• The risks relate to both the anaesthetic and to the actual surgery itself. So long as you are fit the anaesthetic should not pose any significant concerns but this should be discussed with your anaesthetist.

Injury to intestine, bowel and blood vessels – Injury or damage to these structures can, very rarely, occur during any operation within the abdominal cavity. This is particularly the case if there has been previous surgery with scarring and structures are abnormally stuck to each other. Usually such an injury can be seen and repaired at the time of the operation, but occasionally may only become clear in the early postoperative period. If we suspect that you may have sustained such an injury, a further operation will be required. This will be performed as a keyhole operation but may need conversion to an open operation if necessary.

Conversion to an ‘open’ operation - All keyhole procedures carry a small risk of the need to convert the procedure to an ‘open’ technique. This is usually because of some technical difficulty during the procedure. If this is necessary, it may result in a much larger scar, a longer hospital stay and more postoperative pain and discomfort. However, if it is unavoidable, then we must have your permission to proceed to ‘open’ surgery should it be necessary.

Bleeding – This very rarely occurs after any type of operation. Your pulse and blood pressure are closely monitored both after your operation as this is the best way of detecting this potential problem. If bleeding is thought to be happening, you may require a further operation to stop it. This can usually be done through the same key hole incisions as your first operation. It is possible that you also may require a blood transfusion.

Testicular damage - Hernias in men develop very close to where the major structures to and from the testicle lie. These structures include the blood vessels to the testicles (arteries and veins) and the Vas deferens that carries sperm from the testicle. Hernia repair, whether carried out as a keyhole or open procedure is associated with a very small risk of damage to these structures. This can lead to development of pain in the testicle post-operatively or problems with having children in the future.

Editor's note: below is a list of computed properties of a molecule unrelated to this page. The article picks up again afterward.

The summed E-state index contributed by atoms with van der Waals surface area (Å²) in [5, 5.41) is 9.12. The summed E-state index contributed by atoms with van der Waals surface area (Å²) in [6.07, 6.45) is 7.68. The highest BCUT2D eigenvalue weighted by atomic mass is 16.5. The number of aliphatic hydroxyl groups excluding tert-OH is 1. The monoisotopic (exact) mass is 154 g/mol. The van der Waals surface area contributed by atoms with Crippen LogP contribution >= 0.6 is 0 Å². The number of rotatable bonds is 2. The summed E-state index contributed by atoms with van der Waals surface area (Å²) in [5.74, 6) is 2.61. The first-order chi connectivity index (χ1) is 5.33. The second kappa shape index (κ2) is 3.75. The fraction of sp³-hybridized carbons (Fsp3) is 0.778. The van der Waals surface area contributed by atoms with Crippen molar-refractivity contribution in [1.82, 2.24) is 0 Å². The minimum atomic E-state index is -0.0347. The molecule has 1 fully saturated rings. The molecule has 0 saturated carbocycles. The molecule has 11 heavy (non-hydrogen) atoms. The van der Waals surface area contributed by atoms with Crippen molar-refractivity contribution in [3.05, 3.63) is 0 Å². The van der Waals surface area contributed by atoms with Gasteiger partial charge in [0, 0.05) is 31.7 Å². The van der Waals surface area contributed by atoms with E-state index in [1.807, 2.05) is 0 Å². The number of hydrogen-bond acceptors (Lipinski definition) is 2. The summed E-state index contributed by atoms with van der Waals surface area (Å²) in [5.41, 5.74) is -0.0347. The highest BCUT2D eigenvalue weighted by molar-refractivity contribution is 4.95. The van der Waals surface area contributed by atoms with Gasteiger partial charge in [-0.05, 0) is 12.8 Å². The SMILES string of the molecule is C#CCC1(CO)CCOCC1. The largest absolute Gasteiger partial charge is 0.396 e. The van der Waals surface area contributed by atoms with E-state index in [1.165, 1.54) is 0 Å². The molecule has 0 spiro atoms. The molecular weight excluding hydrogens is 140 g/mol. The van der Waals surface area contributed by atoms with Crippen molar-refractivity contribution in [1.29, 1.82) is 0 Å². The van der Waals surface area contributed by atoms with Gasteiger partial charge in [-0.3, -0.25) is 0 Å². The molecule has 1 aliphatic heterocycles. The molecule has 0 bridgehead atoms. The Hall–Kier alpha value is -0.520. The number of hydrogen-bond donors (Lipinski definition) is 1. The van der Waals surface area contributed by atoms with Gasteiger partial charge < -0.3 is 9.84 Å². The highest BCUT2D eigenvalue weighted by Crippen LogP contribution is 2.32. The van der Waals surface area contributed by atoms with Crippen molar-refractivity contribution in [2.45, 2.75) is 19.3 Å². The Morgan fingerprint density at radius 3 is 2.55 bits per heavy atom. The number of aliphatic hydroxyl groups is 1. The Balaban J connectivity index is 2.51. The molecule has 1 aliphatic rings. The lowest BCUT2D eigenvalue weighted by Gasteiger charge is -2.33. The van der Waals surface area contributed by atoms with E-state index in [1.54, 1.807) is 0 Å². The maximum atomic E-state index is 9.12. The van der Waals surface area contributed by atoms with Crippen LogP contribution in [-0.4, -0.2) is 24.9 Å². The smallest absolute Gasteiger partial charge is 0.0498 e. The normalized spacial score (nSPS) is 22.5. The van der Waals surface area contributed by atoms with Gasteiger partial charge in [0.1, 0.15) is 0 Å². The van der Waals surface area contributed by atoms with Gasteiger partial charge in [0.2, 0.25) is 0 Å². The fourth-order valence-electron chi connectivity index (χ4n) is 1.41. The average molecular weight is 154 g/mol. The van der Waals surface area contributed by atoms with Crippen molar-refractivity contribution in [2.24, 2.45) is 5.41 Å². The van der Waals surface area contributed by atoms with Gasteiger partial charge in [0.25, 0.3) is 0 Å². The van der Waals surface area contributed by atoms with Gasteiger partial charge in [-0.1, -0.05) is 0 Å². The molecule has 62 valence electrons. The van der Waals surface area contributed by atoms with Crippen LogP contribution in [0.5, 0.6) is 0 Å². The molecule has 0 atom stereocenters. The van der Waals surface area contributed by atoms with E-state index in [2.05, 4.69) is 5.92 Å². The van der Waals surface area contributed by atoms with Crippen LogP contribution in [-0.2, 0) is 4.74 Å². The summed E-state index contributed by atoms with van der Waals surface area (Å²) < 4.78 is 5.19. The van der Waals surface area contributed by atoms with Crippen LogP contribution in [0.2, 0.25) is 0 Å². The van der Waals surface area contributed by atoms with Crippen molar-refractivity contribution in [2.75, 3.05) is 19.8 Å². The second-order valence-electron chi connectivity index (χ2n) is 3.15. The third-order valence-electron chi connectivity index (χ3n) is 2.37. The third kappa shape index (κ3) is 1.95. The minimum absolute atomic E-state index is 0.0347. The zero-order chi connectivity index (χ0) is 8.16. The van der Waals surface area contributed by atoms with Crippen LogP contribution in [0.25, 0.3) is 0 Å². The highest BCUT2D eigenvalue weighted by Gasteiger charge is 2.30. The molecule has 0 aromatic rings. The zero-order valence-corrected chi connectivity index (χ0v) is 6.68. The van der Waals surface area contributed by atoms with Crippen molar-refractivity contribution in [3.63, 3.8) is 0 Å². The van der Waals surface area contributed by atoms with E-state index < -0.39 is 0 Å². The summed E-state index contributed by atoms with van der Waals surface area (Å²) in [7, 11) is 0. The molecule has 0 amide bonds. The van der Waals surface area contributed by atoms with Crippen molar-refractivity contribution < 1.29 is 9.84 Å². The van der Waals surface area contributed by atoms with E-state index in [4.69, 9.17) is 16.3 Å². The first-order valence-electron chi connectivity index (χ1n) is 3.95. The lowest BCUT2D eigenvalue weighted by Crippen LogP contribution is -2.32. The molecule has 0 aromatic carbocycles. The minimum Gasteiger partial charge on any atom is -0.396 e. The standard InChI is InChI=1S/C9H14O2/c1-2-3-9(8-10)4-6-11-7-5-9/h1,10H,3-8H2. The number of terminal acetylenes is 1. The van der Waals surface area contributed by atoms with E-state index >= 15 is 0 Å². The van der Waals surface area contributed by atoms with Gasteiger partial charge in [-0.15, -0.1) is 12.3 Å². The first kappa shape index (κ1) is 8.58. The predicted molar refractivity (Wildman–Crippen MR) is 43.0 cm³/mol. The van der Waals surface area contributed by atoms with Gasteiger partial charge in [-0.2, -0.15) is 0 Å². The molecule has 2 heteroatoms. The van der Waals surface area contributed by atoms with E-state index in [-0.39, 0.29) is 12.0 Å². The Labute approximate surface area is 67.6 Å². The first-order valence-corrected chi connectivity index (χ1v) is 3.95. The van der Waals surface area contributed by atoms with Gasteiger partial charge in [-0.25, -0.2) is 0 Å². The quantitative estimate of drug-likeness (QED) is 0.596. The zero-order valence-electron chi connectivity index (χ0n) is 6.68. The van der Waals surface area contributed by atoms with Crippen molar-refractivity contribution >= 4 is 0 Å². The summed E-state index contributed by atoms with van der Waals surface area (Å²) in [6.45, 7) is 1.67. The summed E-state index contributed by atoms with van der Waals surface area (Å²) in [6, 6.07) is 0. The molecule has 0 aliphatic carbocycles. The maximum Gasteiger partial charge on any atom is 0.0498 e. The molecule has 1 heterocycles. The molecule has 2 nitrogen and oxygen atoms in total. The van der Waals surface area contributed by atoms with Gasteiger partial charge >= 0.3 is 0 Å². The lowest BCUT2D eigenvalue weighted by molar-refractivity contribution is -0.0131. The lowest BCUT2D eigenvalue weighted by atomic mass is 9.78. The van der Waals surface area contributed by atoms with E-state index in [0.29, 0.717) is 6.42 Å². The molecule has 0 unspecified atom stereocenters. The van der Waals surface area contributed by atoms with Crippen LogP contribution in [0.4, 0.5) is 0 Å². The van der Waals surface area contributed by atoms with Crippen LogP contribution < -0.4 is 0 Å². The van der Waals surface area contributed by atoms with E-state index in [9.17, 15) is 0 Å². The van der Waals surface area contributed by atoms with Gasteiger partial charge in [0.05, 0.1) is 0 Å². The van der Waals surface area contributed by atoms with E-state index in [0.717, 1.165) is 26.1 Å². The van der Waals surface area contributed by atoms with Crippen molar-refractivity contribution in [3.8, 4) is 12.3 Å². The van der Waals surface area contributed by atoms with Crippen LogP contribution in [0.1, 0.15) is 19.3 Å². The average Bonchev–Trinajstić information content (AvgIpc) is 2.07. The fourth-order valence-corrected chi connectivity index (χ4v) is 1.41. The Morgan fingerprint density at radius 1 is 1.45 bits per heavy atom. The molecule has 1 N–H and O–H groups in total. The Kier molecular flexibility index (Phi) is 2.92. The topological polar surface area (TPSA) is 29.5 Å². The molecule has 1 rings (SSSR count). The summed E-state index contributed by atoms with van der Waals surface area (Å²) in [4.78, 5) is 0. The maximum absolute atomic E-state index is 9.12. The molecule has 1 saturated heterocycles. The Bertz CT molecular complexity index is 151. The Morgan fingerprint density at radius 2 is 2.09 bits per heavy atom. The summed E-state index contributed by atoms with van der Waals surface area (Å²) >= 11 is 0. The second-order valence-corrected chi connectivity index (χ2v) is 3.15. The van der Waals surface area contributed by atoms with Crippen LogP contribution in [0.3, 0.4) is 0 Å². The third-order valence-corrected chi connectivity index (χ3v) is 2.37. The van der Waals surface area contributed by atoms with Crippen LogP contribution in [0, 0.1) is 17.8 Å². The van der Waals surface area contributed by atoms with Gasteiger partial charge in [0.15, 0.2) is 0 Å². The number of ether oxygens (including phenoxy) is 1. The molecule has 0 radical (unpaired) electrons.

Wound Infection – This affect your scars (‘wound infection’). Fortunately, wound infections are most uncommon following key hole surgery. If they occur they are usually simply treated with a course of antibiotics. If the wound becomes red, hot, swollen and painful or if it starts to discharge smelly fluid then it may be infected. It is normal for the wounds to be a little sore, red and swollen as this is part of the healing process and the body’s natural reaction to surgery. It is best to consult your doctor if you are concerned. A wound infection can happen after any type operation.

Wound haematoma - Bleeding under the skin can produce a firm swelling of blood clot (haematoma), this may only become apparent several days after the surgery. This may simply disappear gradually or leak out through the wound. Any bruising that occurs tends to be on the lower abdomen and track down into the scrotum and base of the penis in men. This can look rather worrying. Do not be alarmed if this happens to you, it will resolve spontaneously over two to three weeks. A degree of visible bruising occurs in up to 25% of people having this surgery. If this is causing a lot of pain or you are worried, you should see your general practitioner or contact the Upper GI Surgical Unit on the numbers listed in this information sheet.

Deep vein thrombosis (DVT) and pulmonary embolus - All surgery carries varying degrees of risks of thrombosis (clots) in the deep veins of your leg. Keyhole surgery has a lower risk of this, and we also are able to get patients up and about much quicker after these procedures than after conventional ‘open’ procedures. We do, however, give you some injections to ‘thin’ the blood. We also ask you to wear compression stockings on your legs before and after surgery and also use a special device to massage the calves during the surgery.